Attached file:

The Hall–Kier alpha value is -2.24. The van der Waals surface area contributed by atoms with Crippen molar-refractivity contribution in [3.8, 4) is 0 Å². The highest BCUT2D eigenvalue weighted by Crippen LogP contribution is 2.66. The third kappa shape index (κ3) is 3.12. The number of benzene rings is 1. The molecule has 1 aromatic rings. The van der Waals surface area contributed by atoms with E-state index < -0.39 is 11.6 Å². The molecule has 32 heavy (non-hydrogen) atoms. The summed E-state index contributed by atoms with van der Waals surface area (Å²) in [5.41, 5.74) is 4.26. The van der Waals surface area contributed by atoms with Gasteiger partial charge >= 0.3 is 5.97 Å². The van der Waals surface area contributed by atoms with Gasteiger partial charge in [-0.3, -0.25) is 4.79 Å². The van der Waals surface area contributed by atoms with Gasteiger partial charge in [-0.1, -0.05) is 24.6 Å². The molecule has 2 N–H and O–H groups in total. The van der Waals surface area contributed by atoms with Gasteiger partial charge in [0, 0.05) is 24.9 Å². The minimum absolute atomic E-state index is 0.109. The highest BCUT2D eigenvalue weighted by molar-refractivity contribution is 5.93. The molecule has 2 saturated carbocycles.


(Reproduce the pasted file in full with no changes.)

The Hall–Kier alpha value is -2.24. The van der Waals surface area contributed by atoms with Crippen molar-refractivity contribution in [3.8, 4) is 0 Å². The highest BCUT2D eigenvalue weighted by Crippen LogP contribution is 2.66. The third kappa shape index (κ3) is 3.12. The number of benzene rings is 1. The molecule has 1 aromatic rings. The van der Waals surface area contributed by atoms with E-state index < -0.39 is 11.6 Å². The molecule has 32 heavy (non-hydrogen) atoms. The summed E-state index contributed by atoms with van der Waals surface area (Å²) in [5.41, 5.74) is 4.26. The van der Waals surface area contributed by atoms with Gasteiger partial charge >= 0.3 is 5.97 Å². The van der Waals surface area contributed by atoms with Gasteiger partial charge in [-0.3, -0.25) is 4.79 Å². The van der Waals surface area contributed by atoms with Gasteiger partial charge in [-0.1, -0.05) is 24.6 Å². The molecule has 2 N–H and O–H groups in total. The van der Waals surface area contributed by atoms with Gasteiger partial charge in [0, 0.05) is 24.9 Å². The minimum absolute atomic E-state index is 0.109. The highest BCUT2D eigenvalue weighted by molar-refractivity contribution is 5.93. The molecule has 2 saturated carbocycles.